The Real Deal New York

Brookfield completes $2B in refinancings, to sell stake in One New York Plaza

Firm secured $900M refi on 225 Liberty Street from consortium of banks

May 06, 2016 12:10PM
By Katherine Clarke

From left: One New York Plaza and 225 Liberty Street (inset: Brian Kingston)

From left: One New York Plaza and 225 Liberty Street (inset: Brian Kingston)

Brookfield Property Partners completed $2 billion in refinancings in the first quarter, including a $900 million deal to refinance 225 Liberty Street in Lower Manhattan, the firm said in a first quarter earnings call Friday.

The loan, which came from a consortium of banks including Citi, Wells Fargo, and Deutsche Bank, replaced an existing loan of $340 million that matured in the first quarter, a spokesperson told The Real Deal. The new loan has a fixed rate of 4.66 percent for a 10-year term.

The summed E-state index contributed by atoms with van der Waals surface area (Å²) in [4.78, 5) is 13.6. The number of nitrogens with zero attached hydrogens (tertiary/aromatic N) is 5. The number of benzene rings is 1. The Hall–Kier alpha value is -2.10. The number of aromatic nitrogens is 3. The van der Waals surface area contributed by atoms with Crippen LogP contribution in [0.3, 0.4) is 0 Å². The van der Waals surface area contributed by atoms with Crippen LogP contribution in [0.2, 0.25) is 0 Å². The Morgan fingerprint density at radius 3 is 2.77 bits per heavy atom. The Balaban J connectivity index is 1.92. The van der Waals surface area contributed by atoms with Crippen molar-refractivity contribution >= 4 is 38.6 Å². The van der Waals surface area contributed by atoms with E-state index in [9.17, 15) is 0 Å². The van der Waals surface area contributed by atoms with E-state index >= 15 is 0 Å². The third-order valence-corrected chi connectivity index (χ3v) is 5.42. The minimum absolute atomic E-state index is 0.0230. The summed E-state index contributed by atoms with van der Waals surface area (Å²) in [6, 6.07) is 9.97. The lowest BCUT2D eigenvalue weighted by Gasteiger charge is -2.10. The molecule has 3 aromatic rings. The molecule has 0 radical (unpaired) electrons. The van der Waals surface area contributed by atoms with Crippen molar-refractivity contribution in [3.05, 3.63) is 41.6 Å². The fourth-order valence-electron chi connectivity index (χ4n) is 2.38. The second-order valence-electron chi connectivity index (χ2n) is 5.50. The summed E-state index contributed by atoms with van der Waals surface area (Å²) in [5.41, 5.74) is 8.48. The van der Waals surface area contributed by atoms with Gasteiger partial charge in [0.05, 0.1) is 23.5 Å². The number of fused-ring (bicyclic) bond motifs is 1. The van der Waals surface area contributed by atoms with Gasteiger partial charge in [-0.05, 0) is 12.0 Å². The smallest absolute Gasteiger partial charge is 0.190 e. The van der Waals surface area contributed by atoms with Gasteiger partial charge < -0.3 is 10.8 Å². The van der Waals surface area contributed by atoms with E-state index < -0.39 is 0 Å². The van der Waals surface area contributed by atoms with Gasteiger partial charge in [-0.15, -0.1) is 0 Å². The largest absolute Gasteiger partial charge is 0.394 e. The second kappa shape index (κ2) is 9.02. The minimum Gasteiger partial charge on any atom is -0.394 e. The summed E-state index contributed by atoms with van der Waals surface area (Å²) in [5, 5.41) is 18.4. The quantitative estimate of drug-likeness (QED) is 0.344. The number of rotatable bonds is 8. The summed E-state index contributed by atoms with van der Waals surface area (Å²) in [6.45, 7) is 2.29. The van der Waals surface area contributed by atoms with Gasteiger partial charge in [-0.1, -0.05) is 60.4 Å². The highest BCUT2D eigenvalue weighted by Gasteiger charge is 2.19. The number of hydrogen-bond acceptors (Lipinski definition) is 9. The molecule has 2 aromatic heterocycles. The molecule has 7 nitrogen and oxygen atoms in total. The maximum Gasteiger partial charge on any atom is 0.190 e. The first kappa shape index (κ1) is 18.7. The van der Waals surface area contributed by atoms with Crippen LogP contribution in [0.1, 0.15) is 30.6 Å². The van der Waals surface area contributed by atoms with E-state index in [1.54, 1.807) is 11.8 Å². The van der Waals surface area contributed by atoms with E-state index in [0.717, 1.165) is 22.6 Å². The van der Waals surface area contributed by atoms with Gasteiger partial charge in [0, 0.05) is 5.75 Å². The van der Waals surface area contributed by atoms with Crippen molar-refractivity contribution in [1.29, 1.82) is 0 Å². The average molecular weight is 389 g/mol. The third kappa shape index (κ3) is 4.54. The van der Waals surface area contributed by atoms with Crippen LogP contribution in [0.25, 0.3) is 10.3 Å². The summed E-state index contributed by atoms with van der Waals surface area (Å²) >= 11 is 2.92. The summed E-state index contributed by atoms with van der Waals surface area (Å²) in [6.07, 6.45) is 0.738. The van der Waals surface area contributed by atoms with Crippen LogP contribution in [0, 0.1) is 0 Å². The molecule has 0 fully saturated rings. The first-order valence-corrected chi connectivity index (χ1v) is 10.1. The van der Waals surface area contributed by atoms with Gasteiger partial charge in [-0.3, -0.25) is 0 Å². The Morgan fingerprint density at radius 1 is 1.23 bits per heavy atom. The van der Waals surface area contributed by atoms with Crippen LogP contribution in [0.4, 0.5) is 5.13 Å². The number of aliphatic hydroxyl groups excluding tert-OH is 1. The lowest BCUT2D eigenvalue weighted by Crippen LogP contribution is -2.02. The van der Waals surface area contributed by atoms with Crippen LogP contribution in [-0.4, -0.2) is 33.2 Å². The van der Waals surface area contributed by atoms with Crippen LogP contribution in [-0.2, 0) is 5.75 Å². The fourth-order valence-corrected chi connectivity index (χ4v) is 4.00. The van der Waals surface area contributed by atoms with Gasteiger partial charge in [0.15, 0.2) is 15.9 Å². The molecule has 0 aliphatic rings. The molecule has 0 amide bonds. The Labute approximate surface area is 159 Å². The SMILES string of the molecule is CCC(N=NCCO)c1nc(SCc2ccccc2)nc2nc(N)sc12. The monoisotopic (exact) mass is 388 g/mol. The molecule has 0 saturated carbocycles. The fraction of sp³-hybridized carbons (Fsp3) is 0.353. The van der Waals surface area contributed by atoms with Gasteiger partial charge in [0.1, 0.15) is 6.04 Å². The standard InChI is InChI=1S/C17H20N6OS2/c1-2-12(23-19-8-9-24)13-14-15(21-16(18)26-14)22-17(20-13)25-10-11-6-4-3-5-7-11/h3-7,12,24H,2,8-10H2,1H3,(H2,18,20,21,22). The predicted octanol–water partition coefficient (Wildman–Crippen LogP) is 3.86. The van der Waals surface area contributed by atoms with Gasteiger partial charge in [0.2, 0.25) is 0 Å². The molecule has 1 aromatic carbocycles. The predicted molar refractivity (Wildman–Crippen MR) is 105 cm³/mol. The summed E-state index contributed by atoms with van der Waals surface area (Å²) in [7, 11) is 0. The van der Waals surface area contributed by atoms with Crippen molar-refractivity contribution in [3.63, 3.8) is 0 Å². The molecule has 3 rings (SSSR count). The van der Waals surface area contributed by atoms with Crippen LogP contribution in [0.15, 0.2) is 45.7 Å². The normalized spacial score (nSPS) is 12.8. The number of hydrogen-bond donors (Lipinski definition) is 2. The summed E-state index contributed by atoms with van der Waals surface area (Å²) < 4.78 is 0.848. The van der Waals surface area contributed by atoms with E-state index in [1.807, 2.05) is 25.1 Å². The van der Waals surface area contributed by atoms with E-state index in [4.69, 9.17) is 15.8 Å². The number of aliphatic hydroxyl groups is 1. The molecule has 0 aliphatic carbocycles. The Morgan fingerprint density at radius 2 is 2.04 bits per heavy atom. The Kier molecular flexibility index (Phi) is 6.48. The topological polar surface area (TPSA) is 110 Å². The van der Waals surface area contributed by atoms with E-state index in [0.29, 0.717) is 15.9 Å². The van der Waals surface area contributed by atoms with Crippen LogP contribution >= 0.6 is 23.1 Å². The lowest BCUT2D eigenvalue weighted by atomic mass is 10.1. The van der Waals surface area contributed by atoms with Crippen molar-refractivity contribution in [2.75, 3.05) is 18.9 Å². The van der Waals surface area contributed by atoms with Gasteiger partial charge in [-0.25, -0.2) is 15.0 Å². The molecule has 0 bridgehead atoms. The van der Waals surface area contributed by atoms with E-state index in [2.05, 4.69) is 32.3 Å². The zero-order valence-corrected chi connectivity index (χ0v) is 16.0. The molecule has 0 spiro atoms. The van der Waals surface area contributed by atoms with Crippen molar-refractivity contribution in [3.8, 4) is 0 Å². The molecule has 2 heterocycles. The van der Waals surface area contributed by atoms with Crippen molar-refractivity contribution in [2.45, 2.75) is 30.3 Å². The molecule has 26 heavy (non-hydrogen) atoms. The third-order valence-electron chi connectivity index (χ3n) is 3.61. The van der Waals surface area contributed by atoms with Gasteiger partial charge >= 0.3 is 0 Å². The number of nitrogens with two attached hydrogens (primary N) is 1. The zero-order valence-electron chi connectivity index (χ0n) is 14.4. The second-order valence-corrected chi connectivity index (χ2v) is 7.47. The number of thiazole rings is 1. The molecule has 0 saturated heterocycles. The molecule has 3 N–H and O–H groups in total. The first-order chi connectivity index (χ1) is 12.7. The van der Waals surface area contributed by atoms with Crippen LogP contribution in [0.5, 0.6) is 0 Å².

The company also refinanced office tower One New York Plaza with a $750 million loan from Wells Fargo, replacing a $400 million commercial mortgage-backed security (CMBS) loan issued by Lehman Brothers and Goldman Sachs in 2006 to the building’s prior owner, Trizec Properties.

Meanwhile, Brookfield continues to sell off some of its prime trophy assets and is in the process of selling a non-controlling interest in One New York Plaza for an undisclosed sum.

A spokesperson for the company declined to comment on the buyer or sales price. The tower, at 1 Water Street, has 2.59 million square feet. Tenants include investment bank Morgan Stanley, which takes up about 1.2 million square feet, and law firm Fried, Frank, Harris, Shriver & Jacobson.

At Manhattan West, Brookfield’s major mixed-use development on the west side, the firm is in discussions with eight separate tenants for 3 million square feet of space, it said. The Qatar Investment Authority acquired a 44-percent stake in the five-building, $8.6 billion project last year.

Asked if the firm was bidding  on the redevelopment of Penn Station and the James A. Farley Post Office in Midtown West, Brookfield’s Ric Clark said the company was “not a disinterested party,” but declined to comment on any specific involvement in the bidding process.

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